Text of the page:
There is a house.. by the sea - the scent of roses and raspberry leaves…
Here ends the series of logs completed in 2011, the original set of my stories from the road as recorded the evening or the day after. From here, I abruptly ran out of time to record what happened after visiting Zephronias. I'm remedying that omission, and telling that story, along with the consequences, in the next week or two Some dates will be fudged, because frankly, I lost all track of when, exactly, some things happened. It was a lot.
To all appearances, I simply drove north into Oregon and vanished into the Eastern Washington desert, there to build data centers, drink wine, and eventually, leave for Brazil.
Things were, and are, more complicated than that by a long shot. The next day blew the top off of my head, and what was supposed to be a week in the Bay Area, meandering through San Francisco, became three or four days of self-discovery, home-finding, home-losing, and a near miss with a friend stretched to his limits.
Things got complicated. Things got worse, and things got better. Some things stayed complicated and new and fresh, and some people remain in my life in a big way.
This is the end of one story, and the beginning of another.
The friends in Reno I'd stayed with had a crisis. One had reached the end of his rope, and thankfully, did the right thing and kept his wife in the loop. I woke up to discover that he'd been admitted for inpatient care - probably the best thing that could have happened to him. At the time, I had no idea what was going on. I was also terrified.
I've wrestled on and off with suicidal ideation for several years. My coming of age and my family situation wasn't the most ideal, and both sides of the family also tend towards anxiety and depression. I was scared for my friend, for his wife, and for myself.
The only thing I felt I could do was head back to Reno. I bought some books on mycology for my friend, and a card, and talked to some folks about what little I could do. And then my on again off again conversation with grundoon picked up.
I didn't want to see her. Well, I did. My interactions with her had been great. She'd been emotionally supportive, full of feedback, a great fellow staffer. I wanted to meet wertperch, too, a sage wit to my reading of him and his work. I liked both of them quite a lot.
But I'm not good with strong feelings. I was even worse at the time.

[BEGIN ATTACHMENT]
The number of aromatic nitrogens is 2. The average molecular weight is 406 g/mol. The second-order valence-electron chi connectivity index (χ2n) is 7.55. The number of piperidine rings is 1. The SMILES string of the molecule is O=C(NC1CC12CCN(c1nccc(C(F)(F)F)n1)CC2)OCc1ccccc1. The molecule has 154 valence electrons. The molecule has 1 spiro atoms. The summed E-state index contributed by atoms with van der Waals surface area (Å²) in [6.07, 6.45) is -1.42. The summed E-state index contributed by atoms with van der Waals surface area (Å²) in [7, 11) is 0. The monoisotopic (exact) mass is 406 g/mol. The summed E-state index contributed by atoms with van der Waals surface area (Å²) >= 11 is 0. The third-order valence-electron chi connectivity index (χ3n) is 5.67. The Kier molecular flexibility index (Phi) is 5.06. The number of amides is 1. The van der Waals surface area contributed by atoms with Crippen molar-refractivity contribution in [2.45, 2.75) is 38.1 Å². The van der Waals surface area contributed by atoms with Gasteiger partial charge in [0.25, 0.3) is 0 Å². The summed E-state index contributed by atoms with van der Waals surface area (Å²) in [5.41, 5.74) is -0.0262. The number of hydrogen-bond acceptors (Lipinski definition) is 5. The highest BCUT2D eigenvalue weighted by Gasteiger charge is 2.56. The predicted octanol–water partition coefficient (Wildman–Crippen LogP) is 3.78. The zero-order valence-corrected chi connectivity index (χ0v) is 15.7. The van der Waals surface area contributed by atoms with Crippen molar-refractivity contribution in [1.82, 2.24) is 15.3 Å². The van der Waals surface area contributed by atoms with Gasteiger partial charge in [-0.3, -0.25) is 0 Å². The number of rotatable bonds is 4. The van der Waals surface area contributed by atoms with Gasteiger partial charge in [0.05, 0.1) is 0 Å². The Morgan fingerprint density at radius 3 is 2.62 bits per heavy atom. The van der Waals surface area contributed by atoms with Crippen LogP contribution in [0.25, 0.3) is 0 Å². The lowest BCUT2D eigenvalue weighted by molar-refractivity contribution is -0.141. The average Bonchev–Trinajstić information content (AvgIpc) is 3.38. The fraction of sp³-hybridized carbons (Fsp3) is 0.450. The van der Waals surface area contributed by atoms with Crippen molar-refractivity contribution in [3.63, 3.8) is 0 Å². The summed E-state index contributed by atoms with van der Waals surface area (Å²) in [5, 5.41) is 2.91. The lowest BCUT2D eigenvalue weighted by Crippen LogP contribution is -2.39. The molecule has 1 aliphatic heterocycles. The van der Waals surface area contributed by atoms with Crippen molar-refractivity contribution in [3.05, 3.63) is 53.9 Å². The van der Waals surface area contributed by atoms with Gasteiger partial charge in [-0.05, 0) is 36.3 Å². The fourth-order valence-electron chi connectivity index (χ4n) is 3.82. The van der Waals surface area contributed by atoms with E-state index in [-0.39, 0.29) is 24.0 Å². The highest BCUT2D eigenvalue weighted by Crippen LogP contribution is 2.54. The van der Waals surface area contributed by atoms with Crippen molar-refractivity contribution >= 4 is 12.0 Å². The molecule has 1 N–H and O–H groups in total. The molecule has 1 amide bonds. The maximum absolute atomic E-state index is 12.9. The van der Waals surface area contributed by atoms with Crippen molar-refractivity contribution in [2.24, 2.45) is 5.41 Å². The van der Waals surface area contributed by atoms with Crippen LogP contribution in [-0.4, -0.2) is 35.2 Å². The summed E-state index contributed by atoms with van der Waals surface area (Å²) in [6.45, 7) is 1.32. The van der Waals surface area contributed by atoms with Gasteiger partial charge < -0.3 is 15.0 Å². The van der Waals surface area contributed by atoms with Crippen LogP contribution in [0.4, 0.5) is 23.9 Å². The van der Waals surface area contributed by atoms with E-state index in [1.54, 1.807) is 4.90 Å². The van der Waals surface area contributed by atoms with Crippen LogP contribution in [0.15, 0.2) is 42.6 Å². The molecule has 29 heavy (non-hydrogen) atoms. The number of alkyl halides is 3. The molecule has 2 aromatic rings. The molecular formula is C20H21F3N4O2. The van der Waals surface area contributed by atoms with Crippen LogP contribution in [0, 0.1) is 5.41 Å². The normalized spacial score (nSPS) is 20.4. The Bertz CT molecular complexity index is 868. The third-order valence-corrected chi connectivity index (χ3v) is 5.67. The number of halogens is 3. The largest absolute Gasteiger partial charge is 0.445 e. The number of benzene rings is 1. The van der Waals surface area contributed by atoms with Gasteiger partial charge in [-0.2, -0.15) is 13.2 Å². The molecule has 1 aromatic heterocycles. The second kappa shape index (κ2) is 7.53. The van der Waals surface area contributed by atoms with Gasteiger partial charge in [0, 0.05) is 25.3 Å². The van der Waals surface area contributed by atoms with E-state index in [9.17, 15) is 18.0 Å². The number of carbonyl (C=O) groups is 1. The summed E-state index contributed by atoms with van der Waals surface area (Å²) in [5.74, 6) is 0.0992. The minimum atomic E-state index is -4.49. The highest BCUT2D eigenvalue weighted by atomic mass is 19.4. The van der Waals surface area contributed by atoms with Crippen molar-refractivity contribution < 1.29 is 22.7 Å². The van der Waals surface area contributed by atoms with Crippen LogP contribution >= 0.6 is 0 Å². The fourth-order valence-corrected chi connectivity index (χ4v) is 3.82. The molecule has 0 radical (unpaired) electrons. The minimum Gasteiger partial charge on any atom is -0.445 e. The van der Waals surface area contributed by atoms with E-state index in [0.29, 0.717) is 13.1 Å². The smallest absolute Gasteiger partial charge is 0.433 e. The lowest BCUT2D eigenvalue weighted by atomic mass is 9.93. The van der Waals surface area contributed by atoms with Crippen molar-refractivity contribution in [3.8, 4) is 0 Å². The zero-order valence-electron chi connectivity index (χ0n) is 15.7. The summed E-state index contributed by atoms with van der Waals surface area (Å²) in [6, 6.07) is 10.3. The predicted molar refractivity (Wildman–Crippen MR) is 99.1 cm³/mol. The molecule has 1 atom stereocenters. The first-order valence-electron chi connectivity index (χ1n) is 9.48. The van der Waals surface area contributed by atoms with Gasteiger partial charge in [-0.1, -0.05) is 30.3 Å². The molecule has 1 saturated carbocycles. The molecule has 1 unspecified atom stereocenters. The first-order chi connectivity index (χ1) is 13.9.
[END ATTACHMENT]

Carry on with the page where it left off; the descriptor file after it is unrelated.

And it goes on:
The writing was on the wall that while it was possible a miracle might happen, it wasn't likely, and they were to the management and prolonging of life stage. grundoon was dying. I also wasn't about to turn down meeting her or wert.
So I bought some wine on the way out to Davis and rolled right into the elf-named subdivision their house was on. Into a neighborhood shaded by citrus trees, arching around a community garden and green space.
I remember wanting to run when I knocked on the door.
Even dying, even sick, grundoon knocked me off my feet. She answered the door with a grin and told me to take my shoes off. She made me tea. I don't remember what we talked about, but I remember being dazed at the beauty of her headscarf, her regal bearing, at the her down to earth way of talking, at the aura that surrounded her. I have rarely, if ever, felt as comfortable as I did with someone I've just met.
To be frank and somewhat egocentric, it was like meeting my mother, if my mother had been sane and a hundred times as strong and empowered as Chris was. There was no narcissistic image of perfection - grundoon was as likely to lampoon herself as she was to crack wit about someone else, but it was with kindness that she did.
I had no doubt that she could just as easily be graciously, vehemently unkind, but then, so can all folks.
I wish I could tell you everything we talked about. Hell, I wish I could remember. Being in the house, visiting the garden, reading the tarot talking about the tarot, talking about people, eating dinner, pouring beer out as offering - wertperch coming in and cracking wise halfway through - I can remember the light of the house, the porch, the books, the cool tile of the kitchen. Chris's grin. Kevin's grin.
I can remember that somehow, they talked me, wary and scared and overwhelmed, into staying the night before I drove to Reno. Or maybe that was later.
I remember that they were gardeners, in every sense of the word, and I can't tell you how much I miss them. I can tell you how terrified I was at knowing Chris would be gone, possibly in the blink of an eye.
I can tell you I slept better in that house than I had anywhere in my twenty-five years.